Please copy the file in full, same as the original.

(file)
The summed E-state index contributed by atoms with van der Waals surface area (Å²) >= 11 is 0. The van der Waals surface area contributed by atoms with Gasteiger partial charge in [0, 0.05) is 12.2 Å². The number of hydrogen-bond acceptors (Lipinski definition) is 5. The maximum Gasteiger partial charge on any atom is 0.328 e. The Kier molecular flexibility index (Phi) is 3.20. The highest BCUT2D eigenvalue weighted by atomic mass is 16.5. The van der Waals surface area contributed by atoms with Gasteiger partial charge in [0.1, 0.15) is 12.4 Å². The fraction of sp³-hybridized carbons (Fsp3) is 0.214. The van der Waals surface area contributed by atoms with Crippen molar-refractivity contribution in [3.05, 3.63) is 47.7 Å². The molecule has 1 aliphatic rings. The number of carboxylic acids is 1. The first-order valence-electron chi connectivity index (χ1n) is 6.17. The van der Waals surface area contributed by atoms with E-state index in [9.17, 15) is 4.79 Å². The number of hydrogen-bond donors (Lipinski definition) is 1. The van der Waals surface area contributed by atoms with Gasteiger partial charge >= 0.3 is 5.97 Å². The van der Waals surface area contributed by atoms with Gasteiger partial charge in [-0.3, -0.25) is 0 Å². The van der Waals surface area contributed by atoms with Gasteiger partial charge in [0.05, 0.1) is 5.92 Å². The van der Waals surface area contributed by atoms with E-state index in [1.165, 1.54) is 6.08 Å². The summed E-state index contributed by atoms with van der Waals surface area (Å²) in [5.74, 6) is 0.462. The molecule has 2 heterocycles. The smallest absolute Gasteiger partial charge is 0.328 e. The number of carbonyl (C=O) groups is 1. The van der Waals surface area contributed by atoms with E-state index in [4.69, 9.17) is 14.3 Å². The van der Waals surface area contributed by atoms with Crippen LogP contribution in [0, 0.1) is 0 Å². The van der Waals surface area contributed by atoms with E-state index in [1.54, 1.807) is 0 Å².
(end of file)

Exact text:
The summed E-state index contributed by atoms with van der Waals surface area (Å²) >= 11 is 0. The van der Waals surface area contributed by atoms with Gasteiger partial charge in [0, 0.05) is 12.2 Å². The number of hydrogen-bond acceptors (Lipinski definition) is 5. The maximum Gasteiger partial charge on any atom is 0.328 e. The Kier molecular flexibility index (Phi) is 3.20. The highest BCUT2D eigenvalue weighted by atomic mass is 16.5. The van der Waals surface area contributed by atoms with Gasteiger partial charge in [0.1, 0.15) is 12.4 Å². The fraction of sp³-hybridized carbons (Fsp3) is 0.214. The van der Waals surface area contributed by atoms with Crippen molar-refractivity contribution in [3.05, 3.63) is 47.7 Å². The molecule has 1 aliphatic rings. The number of carboxylic acids is 1. The first-order valence-electron chi connectivity index (χ1n) is 6.17. The van der Waals surface area contributed by atoms with E-state index in [9.17, 15) is 4.79 Å². The number of hydrogen-bond donors (Lipinski definition) is 1. The van der Waals surface area contributed by atoms with Gasteiger partial charge >= 0.3 is 5.97 Å². The van der Waals surface area contributed by atoms with Gasteiger partial charge in [-0.3, -0.25) is 0 Å². The van der Waals surface area contributed by atoms with Gasteiger partial charge in [0.05, 0.1) is 5.92 Å². The van der Waals surface area contributed by atoms with E-state index in [1.165, 1.54) is 6.08 Å². The summed E-state index contributed by atoms with van der Waals surface area (Å²) in [5.74, 6) is 0.462. The molecule has 2 heterocycles. The smallest absolute Gasteiger partial charge is 0.328 e. The number of carbonyl (C=O) groups is 1. The van der Waals surface area contributed by atoms with E-state index in [4.69, 9.17) is 14.3 Å². The van der Waals surface area contributed by atoms with Crippen LogP contribution in [0, 0.1) is 0 Å². The van der Waals surface area contributed by atoms with E-state index in [1.54, 1.807) is 0 Å².